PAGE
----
Figure 11. Using Arya
Figure 8 clearly shows how the input that might come from the API Inspector, Visore, or even the output of a REST query and can then be quickly converted into Cobra SDK code, tokenized, and reused in more advanced ways.
Installation of Arya is relatively simple, and the tool has few external dependencies. To install Arya, you must have Python 2.7.5 and git installed. Use the following quick installation steps to install it and place it in your system Python.
git clone https://github.com/datacenter/ACI.git
sudo python setup.py install
After Arya has been installed, you can take XML or JSON representing Cisco ACI modeled objects and convert it to Python code quickly. For example, enter:
arya.py -f /home/palesiak/simpletenant.xml
The entry will yield the following Python code:
Autogenerated code using /private/tmp/ACI/arya/lib/python2.7/site-packages/arya-1.0.0-py2.7.egg/EGG-INFO/scripts/arya.py
Original Object Document Input:
raise RuntimeError('Please review the auto generated code before ' +
'executing the output. Some placeholders will ' +
'need to be changed')
# list of packages that should be imported for this code to work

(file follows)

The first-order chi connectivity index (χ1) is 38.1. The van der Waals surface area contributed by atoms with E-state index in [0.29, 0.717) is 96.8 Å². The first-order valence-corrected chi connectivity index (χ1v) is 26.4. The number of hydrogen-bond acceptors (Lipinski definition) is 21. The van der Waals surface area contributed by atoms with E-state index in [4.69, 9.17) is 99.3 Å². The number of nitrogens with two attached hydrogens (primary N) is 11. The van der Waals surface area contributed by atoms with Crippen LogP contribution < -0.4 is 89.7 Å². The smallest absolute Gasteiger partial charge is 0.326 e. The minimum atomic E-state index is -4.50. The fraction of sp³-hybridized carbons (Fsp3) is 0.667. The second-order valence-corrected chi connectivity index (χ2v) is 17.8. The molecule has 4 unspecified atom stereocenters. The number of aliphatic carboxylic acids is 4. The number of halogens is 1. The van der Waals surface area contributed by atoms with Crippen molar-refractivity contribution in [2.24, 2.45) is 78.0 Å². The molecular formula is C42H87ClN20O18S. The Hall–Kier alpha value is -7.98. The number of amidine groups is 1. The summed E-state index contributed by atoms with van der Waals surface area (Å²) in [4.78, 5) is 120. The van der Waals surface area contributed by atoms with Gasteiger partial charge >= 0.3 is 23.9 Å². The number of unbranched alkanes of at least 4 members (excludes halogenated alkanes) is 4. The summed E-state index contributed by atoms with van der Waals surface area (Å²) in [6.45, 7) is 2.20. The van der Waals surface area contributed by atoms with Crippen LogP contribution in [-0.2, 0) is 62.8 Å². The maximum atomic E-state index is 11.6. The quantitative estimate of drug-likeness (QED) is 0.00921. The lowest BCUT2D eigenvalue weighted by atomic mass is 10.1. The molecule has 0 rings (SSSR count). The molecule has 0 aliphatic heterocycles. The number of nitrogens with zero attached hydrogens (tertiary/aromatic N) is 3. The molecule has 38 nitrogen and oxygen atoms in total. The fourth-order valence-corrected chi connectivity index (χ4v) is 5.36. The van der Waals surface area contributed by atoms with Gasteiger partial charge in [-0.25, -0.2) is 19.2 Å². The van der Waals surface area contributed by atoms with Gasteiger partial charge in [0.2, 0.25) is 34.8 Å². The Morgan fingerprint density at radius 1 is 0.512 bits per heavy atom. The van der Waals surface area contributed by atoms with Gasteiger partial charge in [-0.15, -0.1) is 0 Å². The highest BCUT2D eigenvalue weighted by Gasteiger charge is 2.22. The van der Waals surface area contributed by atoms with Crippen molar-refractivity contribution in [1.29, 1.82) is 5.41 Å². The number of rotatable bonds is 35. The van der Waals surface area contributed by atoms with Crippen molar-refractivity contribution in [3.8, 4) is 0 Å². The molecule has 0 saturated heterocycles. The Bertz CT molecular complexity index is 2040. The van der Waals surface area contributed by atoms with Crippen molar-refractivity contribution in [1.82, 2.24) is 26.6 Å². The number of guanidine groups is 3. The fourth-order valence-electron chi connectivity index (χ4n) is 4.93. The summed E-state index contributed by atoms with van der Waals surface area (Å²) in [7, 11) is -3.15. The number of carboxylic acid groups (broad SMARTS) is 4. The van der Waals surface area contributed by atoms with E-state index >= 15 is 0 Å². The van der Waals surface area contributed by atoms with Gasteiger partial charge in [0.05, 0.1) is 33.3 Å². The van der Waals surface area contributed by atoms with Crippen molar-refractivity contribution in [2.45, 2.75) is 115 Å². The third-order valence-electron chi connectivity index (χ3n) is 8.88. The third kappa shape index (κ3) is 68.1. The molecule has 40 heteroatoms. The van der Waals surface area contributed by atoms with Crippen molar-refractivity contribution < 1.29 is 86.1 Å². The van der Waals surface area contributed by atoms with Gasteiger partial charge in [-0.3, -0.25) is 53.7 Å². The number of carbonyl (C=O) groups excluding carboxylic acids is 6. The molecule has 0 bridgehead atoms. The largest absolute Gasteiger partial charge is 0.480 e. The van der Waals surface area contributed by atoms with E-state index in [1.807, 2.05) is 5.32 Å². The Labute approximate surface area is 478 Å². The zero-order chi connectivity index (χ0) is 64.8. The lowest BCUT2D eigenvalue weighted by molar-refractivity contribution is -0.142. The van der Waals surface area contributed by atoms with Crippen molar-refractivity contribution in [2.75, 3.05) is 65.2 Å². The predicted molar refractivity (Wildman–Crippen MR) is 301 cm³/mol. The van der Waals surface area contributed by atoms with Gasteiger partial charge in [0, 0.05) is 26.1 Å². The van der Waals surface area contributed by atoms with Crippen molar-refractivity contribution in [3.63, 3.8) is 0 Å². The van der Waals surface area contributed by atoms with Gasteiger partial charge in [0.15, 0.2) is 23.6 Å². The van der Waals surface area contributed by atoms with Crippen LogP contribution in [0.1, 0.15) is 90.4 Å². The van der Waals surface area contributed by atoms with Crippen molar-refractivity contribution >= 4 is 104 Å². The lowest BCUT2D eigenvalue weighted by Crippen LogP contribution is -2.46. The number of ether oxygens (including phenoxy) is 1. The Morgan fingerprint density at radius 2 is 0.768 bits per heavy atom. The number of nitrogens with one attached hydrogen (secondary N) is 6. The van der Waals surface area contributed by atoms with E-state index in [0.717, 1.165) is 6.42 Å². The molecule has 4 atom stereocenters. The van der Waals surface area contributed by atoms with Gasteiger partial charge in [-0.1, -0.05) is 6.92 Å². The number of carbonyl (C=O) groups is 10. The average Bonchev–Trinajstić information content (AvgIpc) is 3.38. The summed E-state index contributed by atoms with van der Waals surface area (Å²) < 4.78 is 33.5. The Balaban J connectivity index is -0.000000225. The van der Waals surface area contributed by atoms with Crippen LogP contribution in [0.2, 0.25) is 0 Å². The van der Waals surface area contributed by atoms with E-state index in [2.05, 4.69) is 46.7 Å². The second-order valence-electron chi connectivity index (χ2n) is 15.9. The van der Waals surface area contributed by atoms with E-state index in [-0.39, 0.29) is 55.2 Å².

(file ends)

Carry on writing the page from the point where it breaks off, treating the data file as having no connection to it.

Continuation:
from cobra.internal.codec.xmlcodec import toXMLStr
# log into an APIC and create a directory object
ls = cobra.mit.session.LoginSession('https://184.108.40.206', 'admin', 'password')
md = cobra.mit.access.MoDirectory(ls)
# the top level object on which operations will be made
topMo = cobra.model.pol.Uni('')
# build the request using cobra syntax
fvTenant = cobra.model.fv.Tenant(topMo, name='bob')
# commit the generated code to APIC
c = cobra.mit.request.ConfigRequest()
The placeholder raising a runtime rrror must first be removed before this code can be executed; it is purposely put in place to help ensure that any other tokenized values that must be updated are corrected. For example, the Cisco APIC IP address, which defaults to 220.127.116.11, should be updated to reflect the actual Cisco APIC IP address. The same applies to the credentials and any other placeholders.
Note that if you provide input XML or JSON that does not have a fully qualified hierarchy, Arya may not be able to identify it through heuristics. In this case, a placeholder will be populated with the text REPLACEME, which you will need to replace with the correct Dn. You can find this Dn by querying for the object in Visore or inspecting the request URI for the object shown in the API Inspector.
By understanding how Cisco ACI network and application information is represented, how to interact with that data, and how to use the SDK, you can easily create powerful programs that can simplify your professional tasks and introduce greater automation. By mastering the MIT and Cobra SDK and using Arya to simplify your workflows, you can begin to use Cisco ACI in ways that will increase its value to the business and your stakeholders.
For More Information
Cisco DevNet for ACI https://developer.cisco.com/site/apic-dc/
APIC Documentation http://www.cisco.com/c/en/us/support/cloud-systems-management/application-policy-infrastructure-controller-apic/tsd-products-support-series-home.html.